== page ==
From power outages to full steam ahead, the Awards are back

This year we're calling for nominations for our tenth Awards

For those who don’t remember, 1997 was quite a strange year. Microsoft was about to launch Internet Explorer 4 and there were concerns about its ability to play nicely with Java. The US Department of Justice was demanding things be unbundled from Windows. Early users of a beta for something called NT 5.0 were reporting big problems and Lotus was promising that the new version of Notes would fix all the bugs and “features”. As one wag pointed out, it may well have done so but the new crop were twice as unpleasant.

It was also the year I joined Computerworld and we launched the Computerworld Excellence Awards, holding the first one the following year.

This year we’re calling for nominations for our tenth Awards and I have to say they’ve gone from strength to strength down through the years.

The first awards ceremony was somewhat enlivened by having the Great Auckland Power Failure of ‘98 interrupt proceedings. Fortunately, the Carlton Hotel provided back-up power generators so the show went on. I was particularly chuffed because the week before, some wacky sub-editor slapped “Central Auckland power crisis resolved, says Mercury” on the top of my story saying Mercury hoped the crisis was averted, which isn’t the same thing. Fortunately it was too dark for any of the Awards attendees to read their complementary copies. Not that I’m bitter, you understand.

It’s interesting to look back at the winners from the first year. Axon Computertime, as it was known then, won the Internet Commerce category for its innovative e-commerce system, designed to give its customers better access to data and applications. Last year, Axon made some significant wins in the system integrator market in part because of its approach to its customers. I’d hope the Excellence Award played a part in the decision to go further down that route.

Quaint terminology aside, the IT manager of the year went to Colin Thorpe of the New Zealand Employment Service for his work overseeing the department’s overhaul of its back end systems. That category has evolved somewhat since then, but I’m happy to say sponsor Kimbal Riley (then with Digital, which was bought by Compaq and then became part of Hewlett-Packard), remains on the scene, now with last year’s health category sponsor, Orion Health.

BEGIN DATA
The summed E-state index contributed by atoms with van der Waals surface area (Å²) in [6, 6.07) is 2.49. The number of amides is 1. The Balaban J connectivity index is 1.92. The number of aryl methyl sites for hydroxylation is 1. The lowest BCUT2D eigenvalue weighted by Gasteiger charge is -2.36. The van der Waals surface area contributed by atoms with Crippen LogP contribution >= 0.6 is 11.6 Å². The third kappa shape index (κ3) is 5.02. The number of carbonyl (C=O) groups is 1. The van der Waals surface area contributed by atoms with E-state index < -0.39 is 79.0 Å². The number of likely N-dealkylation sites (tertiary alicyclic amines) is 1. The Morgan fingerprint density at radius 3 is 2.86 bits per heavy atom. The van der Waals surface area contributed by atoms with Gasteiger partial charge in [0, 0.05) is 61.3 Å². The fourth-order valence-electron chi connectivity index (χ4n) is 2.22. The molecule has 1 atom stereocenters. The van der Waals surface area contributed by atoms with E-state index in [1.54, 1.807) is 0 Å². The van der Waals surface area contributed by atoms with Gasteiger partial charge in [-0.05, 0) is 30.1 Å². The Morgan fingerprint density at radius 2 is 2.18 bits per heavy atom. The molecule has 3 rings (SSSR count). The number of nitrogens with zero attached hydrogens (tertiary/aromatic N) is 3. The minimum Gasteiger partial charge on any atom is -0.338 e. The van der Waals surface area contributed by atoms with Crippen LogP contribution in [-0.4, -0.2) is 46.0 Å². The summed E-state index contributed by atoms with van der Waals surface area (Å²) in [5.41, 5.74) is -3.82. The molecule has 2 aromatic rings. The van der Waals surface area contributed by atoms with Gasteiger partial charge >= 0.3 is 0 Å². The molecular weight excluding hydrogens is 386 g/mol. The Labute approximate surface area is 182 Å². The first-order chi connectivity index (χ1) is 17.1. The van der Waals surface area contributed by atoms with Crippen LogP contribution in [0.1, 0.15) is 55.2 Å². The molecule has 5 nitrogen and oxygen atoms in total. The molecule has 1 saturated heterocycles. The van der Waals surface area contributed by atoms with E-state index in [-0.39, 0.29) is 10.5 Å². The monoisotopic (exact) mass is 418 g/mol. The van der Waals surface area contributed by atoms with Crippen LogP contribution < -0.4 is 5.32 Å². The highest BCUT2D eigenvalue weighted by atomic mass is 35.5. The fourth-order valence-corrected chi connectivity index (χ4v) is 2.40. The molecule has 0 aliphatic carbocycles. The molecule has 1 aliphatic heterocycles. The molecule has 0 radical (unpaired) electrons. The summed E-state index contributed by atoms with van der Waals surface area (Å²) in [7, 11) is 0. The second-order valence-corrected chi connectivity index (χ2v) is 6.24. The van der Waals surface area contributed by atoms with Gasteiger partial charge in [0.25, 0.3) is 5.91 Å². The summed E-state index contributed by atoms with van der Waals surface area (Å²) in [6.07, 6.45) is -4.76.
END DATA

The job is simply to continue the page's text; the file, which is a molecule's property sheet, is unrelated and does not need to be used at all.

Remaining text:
Another government agency, in this case Auckland City Council, won the Most Successful Implementation of IT category for its “automated mapping, facilities management and geographic information system”. While today it seems obvious that local councils should provide such information electronically, in 1997 it was more of a struggle getting “stakeholder buy-in” for such things. ACC beat out ASB Bank’s Fastnet project, which became the core of its online banking platform, something IDC predicted at the time would never take off, given the limited demand of “only a few thousand” customers who would ever want to bank online.

Still, predictions are always a tricky business, particularly those forward-looking ones. Who would have thought we’d still be arguing about number portability, bandwidth pricing and regulatory intervention in the telco market a decade or more after we first raised the issue.

The call for entries for this year’s Awards is launched today and I heartily encourage everyone who’s reading this to have a look at the people and projects they’ve worked with this year. We’ve seen some excellent work over the past decade, and I look forward to catching up with past winners to find out what the next decade will bring. Hope to see you all there.

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More about ASB BankAxon SolutionsCompaqDepartment of JusticeHewlett-Packard AustraliaIDC AustraliaInternet CommerceMicrosoftOrionOrion HealthUS Department of Justice

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